The push to repeal Ohio’s anti-collective bargaining law (called Senate Bill 5) will be one of the biggest battles in the country this Election Day. The law’s supporters and opponents are expected to spend in total more than $20 million in the fight.
Supporters say the law is vital to curb labor’s power and to hold down state and local compensation costs during an era of increasing budget deficits. Opponents, who collected 1.3 million signatures to place the repeal vote on the November 8 ballot, say it unfairly scapegoats public employees, and weakens unions, a powerful ally of the Democrats.
In dozens of towns across Ohio, rival sides have set up phone banks and door-knocking efforts. Unions and their allies have created We Are Ohio, a group leading the repeal effort, which has 10,000 volunteers and hopes a victory will discourage Republicans in other states from adopting anti-union legislation. Mr. Kasich’s allies have created Building a Better Ohio, financed by business and conservative donors, to block repeal.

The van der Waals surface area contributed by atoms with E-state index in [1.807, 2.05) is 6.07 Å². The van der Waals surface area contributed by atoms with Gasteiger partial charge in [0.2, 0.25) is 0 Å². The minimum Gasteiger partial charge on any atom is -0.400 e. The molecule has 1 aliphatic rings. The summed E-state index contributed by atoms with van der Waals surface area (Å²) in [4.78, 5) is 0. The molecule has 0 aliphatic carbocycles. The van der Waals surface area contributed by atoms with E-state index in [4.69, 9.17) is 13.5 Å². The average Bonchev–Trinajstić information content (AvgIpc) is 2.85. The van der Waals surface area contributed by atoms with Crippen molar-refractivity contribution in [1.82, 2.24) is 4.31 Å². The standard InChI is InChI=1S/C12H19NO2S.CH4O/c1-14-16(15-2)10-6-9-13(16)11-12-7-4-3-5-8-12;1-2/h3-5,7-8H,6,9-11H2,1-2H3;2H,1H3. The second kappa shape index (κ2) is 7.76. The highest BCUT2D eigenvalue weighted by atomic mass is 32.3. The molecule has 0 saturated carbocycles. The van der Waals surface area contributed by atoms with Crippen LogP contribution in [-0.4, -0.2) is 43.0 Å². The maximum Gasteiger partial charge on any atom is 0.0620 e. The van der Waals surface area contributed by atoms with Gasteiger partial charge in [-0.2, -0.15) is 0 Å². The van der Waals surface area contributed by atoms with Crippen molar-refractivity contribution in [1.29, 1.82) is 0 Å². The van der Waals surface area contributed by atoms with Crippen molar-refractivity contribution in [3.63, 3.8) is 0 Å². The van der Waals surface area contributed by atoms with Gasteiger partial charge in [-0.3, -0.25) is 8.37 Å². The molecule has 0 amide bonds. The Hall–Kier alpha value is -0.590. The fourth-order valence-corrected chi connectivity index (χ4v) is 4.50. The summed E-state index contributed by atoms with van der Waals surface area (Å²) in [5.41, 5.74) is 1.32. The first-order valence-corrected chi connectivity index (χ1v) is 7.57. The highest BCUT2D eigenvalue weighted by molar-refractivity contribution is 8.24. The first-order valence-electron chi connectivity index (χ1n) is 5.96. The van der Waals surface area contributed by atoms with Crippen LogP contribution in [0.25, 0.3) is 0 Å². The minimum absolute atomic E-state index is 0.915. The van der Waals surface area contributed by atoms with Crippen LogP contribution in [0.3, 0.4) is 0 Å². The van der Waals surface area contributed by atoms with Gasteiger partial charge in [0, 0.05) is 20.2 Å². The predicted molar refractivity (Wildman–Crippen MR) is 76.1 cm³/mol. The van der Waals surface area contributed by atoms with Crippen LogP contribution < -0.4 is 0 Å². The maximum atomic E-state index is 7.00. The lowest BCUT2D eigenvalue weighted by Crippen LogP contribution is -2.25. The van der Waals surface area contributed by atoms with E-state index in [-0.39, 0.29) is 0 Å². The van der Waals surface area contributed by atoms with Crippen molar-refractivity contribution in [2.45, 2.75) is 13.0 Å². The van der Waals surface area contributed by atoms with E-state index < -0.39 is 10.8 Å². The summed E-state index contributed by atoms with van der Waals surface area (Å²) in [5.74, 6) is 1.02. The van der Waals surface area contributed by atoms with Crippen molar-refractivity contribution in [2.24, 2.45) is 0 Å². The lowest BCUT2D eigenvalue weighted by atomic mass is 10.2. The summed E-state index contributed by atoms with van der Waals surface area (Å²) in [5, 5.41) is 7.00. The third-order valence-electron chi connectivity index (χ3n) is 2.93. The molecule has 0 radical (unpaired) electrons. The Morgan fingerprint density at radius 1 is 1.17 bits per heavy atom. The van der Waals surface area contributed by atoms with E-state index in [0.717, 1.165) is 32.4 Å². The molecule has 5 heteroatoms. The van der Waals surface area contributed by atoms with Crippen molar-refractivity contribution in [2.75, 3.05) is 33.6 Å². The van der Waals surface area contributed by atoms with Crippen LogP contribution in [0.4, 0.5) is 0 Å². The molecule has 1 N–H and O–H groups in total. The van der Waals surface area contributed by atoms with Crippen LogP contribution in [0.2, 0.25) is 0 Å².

Senate Bill 5 goes further than the anti-bargaining law Wisconsin’s Republican-led Legislature enacted in March over the protests of tens of thousands of union supporters. Ohio’s law allows only limited bargaining: If management and union do not reach a settlement, city councils and school boards can impose their side’s contract offer unilaterally. The Ohio law bans binding arbitration and bargaining on health coverage, pensions, and staffing levels. It also requires government workers pay at least 15% of their health insurance costs and pay 10% of their salaries toward their pensions.
A prominent Republican opponent of Senate Bill 5, State Senator Bill Seitz, says the bill erases collective bargaining by letting management decide which side’s offer prevails. He said it is like “going to divorce court and finding out your wife’s father is the judge.”
A Quinnipiac poll in September found that Ohioans favor repeal by a thirteen-point margin, 51% to 38%.
- You: In Ohio, a Battle Over Public Employees’ Bargaining Rights (nytimes.com)
- Ohioans To Vote On Collective Bargaining And Health Care (huffingtonpost.com)
- Realizing SB 5 is likely to be repealed, Ohio Gov. Kasich seeks compromise (dailykos.com)
- Now That He’s Losing, Kasich (Kinda) Supports Compromise (crooksandliars.com)
- Opponents of “Vote No on Issue 2” stoop to new low (sdobbie46.wordpress.com)